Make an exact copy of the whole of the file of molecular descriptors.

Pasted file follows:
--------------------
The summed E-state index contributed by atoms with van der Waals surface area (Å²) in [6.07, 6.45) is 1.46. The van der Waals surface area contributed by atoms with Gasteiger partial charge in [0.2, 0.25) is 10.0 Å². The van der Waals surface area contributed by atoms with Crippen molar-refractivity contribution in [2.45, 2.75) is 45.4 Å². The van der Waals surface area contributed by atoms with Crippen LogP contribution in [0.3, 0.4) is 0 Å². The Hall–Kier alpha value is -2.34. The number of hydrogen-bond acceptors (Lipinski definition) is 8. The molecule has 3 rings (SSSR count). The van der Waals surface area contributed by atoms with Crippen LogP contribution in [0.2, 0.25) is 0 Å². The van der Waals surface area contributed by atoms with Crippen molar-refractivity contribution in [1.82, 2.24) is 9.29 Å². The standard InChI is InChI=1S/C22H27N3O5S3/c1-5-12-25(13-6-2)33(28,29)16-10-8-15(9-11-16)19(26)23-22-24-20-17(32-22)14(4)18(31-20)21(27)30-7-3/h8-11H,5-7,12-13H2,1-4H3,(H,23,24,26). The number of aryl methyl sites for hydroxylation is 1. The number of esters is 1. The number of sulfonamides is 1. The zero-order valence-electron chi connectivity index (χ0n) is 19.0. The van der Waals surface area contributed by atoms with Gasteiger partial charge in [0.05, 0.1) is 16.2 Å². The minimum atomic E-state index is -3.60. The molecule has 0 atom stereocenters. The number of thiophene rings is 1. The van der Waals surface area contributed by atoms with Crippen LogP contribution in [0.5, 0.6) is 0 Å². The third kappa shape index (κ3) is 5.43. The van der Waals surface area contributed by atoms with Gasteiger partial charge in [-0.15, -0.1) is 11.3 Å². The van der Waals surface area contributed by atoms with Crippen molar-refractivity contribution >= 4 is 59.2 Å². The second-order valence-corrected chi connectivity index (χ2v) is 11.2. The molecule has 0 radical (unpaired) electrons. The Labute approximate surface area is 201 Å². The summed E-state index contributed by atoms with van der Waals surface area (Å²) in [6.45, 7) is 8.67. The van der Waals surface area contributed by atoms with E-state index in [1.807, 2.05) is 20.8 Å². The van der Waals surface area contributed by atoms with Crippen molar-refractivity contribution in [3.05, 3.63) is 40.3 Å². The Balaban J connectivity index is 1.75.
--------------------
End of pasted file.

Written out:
The summed E-state index contributed by atoms with van der Waals surface area (Å²) in [6.07, 6.45) is 1.46. The van der Waals surface area contributed by atoms with Gasteiger partial charge in [0.2, 0.25) is 10.0 Å². The van der Waals surface area contributed by atoms with Crippen molar-refractivity contribution in [2.45, 2.75) is 45.4 Å². The van der Waals surface area contributed by atoms with Crippen LogP contribution in [0.3, 0.4) is 0 Å². The Hall–Kier alpha value is -2.34. The number of hydrogen-bond acceptors (Lipinski definition) is 8. The molecule has 3 rings (SSSR count). The van der Waals surface area contributed by atoms with Crippen LogP contribution in [0.2, 0.25) is 0 Å². The van der Waals surface area contributed by atoms with Crippen molar-refractivity contribution in [1.82, 2.24) is 9.29 Å². The standard InChI is InChI=1S/C22H27N3O5S3/c1-5-12-25(13-6-2)33(28,29)16-10-8-15(9-11-16)19(26)23-22-24-20-17(32-22)14(4)18(31-20)21(27)30-7-3/h8-11H,5-7,12-13H2,1-4H3,(H,23,24,26). The number of aryl methyl sites for hydroxylation is 1. The number of esters is 1. The number of sulfonamides is 1. The zero-order valence-electron chi connectivity index (χ0n) is 19.0. The van der Waals surface area contributed by atoms with Gasteiger partial charge in [0.05, 0.1) is 16.2 Å². The minimum atomic E-state index is -3.60. The molecule has 0 atom stereocenters. The number of thiophene rings is 1. The van der Waals surface area contributed by atoms with Crippen LogP contribution in [0.5, 0.6) is 0 Å². The third kappa shape index (κ3) is 5.43. The van der Waals surface area contributed by atoms with Gasteiger partial charge in [-0.15, -0.1) is 11.3 Å². The van der Waals surface area contributed by atoms with Crippen molar-refractivity contribution >= 4 is 59.2 Å². The second-order valence-corrected chi connectivity index (χ2v) is 11.2. The molecule has 0 radical (unpaired) electrons. The Labute approximate surface area is 201 Å². The summed E-state index contributed by atoms with van der Waals surface area (Å²) in [6.45, 7) is 8.67. The van der Waals surface area contributed by atoms with E-state index in [1.807, 2.05) is 20.8 Å². The van der Waals surface area contributed by atoms with Crippen molar-refractivity contribution in [3.05, 3.63) is 40.3 Å². The Balaban J connectivity index is 1.75.